Discovery of gene involved in fatty liver disease

April 24, 2013

An international research consortium led by CIC bioGUNE has discovered the involvement of a gene in the development of non-alcoholic fatty liver disease (NAFLD). Although the gene concerned (SLC2A1) had never previously been linked to liver disease, it appears to be involved in the development of this disorder. NAFLD is currently one of the leading causes of chronic liver disease in the world.

It was already known that, as well as environmental aspects (lifestyle, diet, etc.), the likelihood of developing NAFLD was also affected by , although the concerned are poorly defined. The aim of this study was to identify genetic variants associated with this disease in order to gain a better understanding of the genetics behind its development. The final goal of the study was therefore to try identifying new targets for the diagnosis and treatment of this disease.

This work, which was published recently in the leading scientific journal Hepatology, was undertaken by 20 institutions from Spain, France, Germany, Denmark and the USA, with Basque institutions playing a key role. Thus, as well as CIC bioGUNE, the company OWL Genomics, the Physiology Department at the UPV/EHU School of Medicine and the Galdakao Hospital all took part in this research.

The research

The initial phase of the study involved searching for variations in the DNA sequence of 92 genes, which had shown to be likely candidates by previous studies. DNA from 69 patients diagnosed with NAFLD and 217 health individuals was used. Various genes that exhibited significant differences in their sequence were identified and studied again in a different cohort of 451 NAFLD patients and 304 healthy individuals.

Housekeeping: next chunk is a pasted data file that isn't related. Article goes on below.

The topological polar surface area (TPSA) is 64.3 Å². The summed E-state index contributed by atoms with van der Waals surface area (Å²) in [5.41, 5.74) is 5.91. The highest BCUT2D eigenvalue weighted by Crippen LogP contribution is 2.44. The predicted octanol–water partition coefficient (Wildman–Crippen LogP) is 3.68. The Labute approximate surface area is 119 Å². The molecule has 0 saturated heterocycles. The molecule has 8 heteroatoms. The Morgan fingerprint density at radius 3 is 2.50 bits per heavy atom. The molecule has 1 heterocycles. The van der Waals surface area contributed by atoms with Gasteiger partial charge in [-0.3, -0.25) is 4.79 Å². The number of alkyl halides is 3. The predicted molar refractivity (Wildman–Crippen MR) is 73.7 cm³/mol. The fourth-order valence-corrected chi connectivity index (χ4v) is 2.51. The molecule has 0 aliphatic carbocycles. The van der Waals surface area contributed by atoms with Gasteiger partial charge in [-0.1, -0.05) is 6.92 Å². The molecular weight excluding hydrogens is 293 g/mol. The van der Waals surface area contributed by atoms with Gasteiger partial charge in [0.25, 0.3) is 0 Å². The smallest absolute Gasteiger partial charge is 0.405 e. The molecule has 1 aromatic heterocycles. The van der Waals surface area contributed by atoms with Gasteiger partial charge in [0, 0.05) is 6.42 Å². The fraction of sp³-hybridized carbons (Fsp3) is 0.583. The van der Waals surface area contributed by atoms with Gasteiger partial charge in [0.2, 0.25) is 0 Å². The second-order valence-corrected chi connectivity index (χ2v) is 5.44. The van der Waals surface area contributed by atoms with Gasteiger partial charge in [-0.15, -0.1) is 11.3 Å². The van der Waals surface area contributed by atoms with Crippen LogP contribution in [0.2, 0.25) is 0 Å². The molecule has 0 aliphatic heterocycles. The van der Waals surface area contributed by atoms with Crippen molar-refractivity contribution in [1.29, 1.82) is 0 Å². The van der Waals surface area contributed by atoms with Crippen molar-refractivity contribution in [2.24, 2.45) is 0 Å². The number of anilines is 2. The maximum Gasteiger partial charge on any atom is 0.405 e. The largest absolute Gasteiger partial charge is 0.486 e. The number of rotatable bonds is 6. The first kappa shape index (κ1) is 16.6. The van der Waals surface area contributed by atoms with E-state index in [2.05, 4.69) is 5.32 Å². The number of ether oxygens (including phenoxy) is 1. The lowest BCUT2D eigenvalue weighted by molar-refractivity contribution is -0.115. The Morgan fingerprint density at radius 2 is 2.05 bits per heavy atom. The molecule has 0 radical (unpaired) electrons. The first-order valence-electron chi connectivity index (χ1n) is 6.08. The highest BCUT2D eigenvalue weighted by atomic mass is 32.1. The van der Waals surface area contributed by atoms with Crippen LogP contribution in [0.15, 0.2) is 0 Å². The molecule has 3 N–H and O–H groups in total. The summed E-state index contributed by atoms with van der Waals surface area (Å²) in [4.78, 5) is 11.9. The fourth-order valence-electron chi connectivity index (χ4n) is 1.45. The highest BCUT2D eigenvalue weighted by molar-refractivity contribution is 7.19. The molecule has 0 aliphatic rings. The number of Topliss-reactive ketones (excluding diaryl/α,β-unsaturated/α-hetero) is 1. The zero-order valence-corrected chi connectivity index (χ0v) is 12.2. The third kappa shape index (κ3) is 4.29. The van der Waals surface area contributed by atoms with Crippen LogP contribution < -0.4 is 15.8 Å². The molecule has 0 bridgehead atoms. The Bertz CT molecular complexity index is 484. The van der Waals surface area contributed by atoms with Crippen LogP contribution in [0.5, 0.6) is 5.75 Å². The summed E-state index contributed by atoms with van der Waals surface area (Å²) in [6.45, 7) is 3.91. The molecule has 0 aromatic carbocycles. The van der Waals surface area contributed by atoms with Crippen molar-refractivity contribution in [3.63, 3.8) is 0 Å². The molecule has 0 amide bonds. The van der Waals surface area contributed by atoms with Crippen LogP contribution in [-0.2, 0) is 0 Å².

The correlation of NAFLD and high frequency of changes in the sequence for SLC2A1 was found at this stage. Once this relationship had been found, it was studied whether the presence of this gene at an RNA level was the same in the livers of healthy individuals and NAFLD patients. This study showed that from the SLC2A1 gene was present at much lower levels in NAFLD patients.

Finally, an in vitro test with hepatocytes (one of the main cell types in the liver) showed that inhibition of SLC2A1 gene expression resulted in much greater accumulation of lipids than in cells with normal levels of this gene, as well as greater oxidative damage. These are the most representative characteristics of liver status in NAFLD patients.

According to the CIC bioGUNE researcher Ana M. Aransay, who headed the project, "involvement of the SLC2A1 gene in NAFLD still needs to be confirmed in other patient populations from other countries", adding that "as NAFLD is a complex disease, our findings must be interpreted in light of the results of other recent studies".

"Thus", continued Aransay, "an understanding of the development of NAFLD must take into account all the causes of this disease, especially genetic and environmental factors, as well as the interaction between them. An interpretation of the interactions that arise will help us to describe the reality of many complex diseases".

NAFLD

NAFLD is a progressive disease that ranges from fatty liver build-up (steatosis) to non-alcoholic steatohepatitis (NASH), which is inflammation around the fats. Non-alcoholic is the most common in Europe and the USA, and its prevalence is currently increasing in many other regions of the world, especially Asia and India.

The prevalence of steatosis and NASH in adults in the Western countries is around 30% and 3%, respectively. NASH is the most serious manifestation of NAFLD as around 20% of NASH patients go on to develop cirrhosis within 10 years, with over a quarter of these patients subsequently developing hepatocellular carcinoma (HCC), or liver cancer, after around 10 years.

Explore further: Gene variant ID could lead to better fatty liver disease diagnosis

More information: Vazquez-Chantada, M. et al. Solute Carrier Family 2 Member1 Is Involved in the Development of Nonalcoholic Fatty Liver Disease, Hepatology Volume 57, Issue 2, pages 505–514, February 2013.

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